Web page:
Sorry for the sparse posts. I am in the process of trying to wrangle state election data into a useable form, to ramp up for the 2018 Governor's race.
(Big, big shout-out to the Open Elections Project)
Once the data is in working order, keep an eye out for some thoughts on PA in 2018. But in the meantime, I thought I would present a sequence of maps that made me laugh out loud, and reinforce some basic rules about maps and data. (I am not the first to come up with these, but PA makes them *super* striking).
How did Pennsylvania vote in the 2014 Gubernatorial Election? Democrat Tom Wolf beat Republican incumbent Tom Corbett by 1.92 M votes (55%) to 1.57 M (45%). However, Corbett won 43 counties, to Wolf’s 24.
A naïve map of the election, coloring counties by winner, makes the election look outstanding for Corbett.
The binary nature of this maps hides the fact that much of PA is actually purple. Here’s a map where we color counties by a continuous version of the percentage gap between Wolf and Corbett.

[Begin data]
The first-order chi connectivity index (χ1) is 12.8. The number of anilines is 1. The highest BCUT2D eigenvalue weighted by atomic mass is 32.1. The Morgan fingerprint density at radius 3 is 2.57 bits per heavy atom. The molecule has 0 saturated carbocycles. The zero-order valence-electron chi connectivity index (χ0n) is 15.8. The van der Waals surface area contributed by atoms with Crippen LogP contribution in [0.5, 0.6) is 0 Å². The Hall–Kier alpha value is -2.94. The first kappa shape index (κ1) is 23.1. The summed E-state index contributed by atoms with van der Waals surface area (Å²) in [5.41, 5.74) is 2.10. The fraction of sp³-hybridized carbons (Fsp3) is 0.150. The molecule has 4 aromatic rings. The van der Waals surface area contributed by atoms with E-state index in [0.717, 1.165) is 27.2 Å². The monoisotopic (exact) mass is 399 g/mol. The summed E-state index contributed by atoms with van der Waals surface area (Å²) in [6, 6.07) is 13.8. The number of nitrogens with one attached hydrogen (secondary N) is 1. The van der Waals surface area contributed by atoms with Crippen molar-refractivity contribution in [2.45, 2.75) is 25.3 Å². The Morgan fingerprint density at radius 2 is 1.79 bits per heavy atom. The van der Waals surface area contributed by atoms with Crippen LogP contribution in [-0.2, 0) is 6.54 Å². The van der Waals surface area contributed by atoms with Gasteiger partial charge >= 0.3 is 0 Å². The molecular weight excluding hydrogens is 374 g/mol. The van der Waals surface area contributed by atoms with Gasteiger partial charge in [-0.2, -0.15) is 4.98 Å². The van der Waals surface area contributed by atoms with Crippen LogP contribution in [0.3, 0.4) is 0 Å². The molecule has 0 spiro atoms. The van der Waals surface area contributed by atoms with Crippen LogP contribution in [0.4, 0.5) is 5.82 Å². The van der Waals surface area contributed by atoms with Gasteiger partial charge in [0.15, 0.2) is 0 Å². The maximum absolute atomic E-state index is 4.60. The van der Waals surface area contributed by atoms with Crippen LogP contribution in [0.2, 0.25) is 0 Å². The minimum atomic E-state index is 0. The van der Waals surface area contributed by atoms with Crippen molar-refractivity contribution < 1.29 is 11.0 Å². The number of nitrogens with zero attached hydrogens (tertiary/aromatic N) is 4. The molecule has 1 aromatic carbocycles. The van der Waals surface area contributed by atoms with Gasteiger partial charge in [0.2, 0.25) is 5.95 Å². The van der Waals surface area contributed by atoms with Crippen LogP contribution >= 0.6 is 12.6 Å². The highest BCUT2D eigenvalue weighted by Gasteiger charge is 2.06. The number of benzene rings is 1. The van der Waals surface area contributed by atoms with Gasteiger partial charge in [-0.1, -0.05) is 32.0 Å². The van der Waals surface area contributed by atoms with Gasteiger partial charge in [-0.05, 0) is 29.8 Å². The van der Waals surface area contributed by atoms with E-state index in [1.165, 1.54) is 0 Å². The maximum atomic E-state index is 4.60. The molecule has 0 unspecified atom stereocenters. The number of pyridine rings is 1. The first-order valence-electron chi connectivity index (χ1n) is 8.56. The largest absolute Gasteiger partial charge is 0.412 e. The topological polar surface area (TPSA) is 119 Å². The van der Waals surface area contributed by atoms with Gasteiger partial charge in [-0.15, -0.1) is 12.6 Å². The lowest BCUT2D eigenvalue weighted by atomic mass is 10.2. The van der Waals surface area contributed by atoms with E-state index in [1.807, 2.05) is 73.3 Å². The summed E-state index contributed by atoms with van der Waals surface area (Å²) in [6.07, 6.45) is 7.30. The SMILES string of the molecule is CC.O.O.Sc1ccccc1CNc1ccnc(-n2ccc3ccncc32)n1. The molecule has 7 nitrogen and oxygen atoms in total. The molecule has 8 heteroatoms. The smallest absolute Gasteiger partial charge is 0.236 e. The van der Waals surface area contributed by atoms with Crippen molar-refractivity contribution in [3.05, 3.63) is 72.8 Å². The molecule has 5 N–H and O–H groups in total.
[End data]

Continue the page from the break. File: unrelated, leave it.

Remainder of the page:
The race looks a lot closer.
This map isn’t perfect either. It shows us how the land-area of Pennsylvania voted, but land doesn’t vote. People do. Some of these pixels represent many fewer voters than others. If we now change the transparency of the colors to represent the voters per mile, we get a map that in which the strength of the color is proportional to the number of votes the pixel represents.
With this map, we see... um... why Wolf won.
There is another method to correctly represent counties' vote total. That is to ignore the polygons all together, and represent counties by dots at their centroid, scaled by the number of votes.
We see that Pittsburgh and Philadelphia carry the largest weight, and just how important the Philadelphia suburbs are.